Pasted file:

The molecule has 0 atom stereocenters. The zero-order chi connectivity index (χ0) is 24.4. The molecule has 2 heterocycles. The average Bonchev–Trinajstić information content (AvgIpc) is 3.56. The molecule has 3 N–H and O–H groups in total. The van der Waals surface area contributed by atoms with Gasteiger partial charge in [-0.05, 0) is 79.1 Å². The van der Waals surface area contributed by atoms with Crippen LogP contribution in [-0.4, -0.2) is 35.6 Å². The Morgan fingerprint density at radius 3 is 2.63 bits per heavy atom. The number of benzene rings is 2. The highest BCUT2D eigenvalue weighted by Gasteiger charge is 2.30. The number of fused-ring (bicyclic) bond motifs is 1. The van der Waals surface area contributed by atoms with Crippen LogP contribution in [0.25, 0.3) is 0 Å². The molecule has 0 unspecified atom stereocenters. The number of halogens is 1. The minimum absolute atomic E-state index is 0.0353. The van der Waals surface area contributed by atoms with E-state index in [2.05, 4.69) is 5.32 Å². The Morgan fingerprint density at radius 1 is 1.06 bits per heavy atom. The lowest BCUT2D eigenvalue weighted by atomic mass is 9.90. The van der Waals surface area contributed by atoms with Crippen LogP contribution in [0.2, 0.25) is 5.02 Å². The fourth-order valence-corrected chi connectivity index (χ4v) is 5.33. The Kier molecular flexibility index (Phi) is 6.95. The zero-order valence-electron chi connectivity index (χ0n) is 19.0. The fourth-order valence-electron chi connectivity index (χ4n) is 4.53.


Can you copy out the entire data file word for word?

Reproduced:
The molecule has 0 atom stereocenters. The zero-order chi connectivity index (χ0) is 24.4. The molecule has 2 heterocycles. The average Bonchev–Trinajstić information content (AvgIpc) is 3.56. The molecule has 3 N–H and O–H groups in total. The van der Waals surface area contributed by atoms with Gasteiger partial charge in [-0.05, 0) is 79.1 Å². The van der Waals surface area contributed by atoms with Crippen LogP contribution in [-0.4, -0.2) is 35.6 Å². The Morgan fingerprint density at radius 3 is 2.63 bits per heavy atom. The number of benzene rings is 2. The highest BCUT2D eigenvalue weighted by Gasteiger charge is 2.30. The number of fused-ring (bicyclic) bond motifs is 1. The van der Waals surface area contributed by atoms with Crippen LogP contribution in [0.25, 0.3) is 0 Å². The molecule has 0 unspecified atom stereocenters. The number of halogens is 1. The minimum absolute atomic E-state index is 0.0353. The van der Waals surface area contributed by atoms with E-state index in [2.05, 4.69) is 5.32 Å². The Morgan fingerprint density at radius 1 is 1.06 bits per heavy atom. The lowest BCUT2D eigenvalue weighted by atomic mass is 9.90. The van der Waals surface area contributed by atoms with Crippen LogP contribution in [0.2, 0.25) is 5.02 Å². The fourth-order valence-corrected chi connectivity index (χ4v) is 5.33. The Kier molecular flexibility index (Phi) is 6.95. The zero-order valence-electron chi connectivity index (χ0n) is 19.0. The fourth-order valence-electron chi connectivity index (χ4n) is 4.53.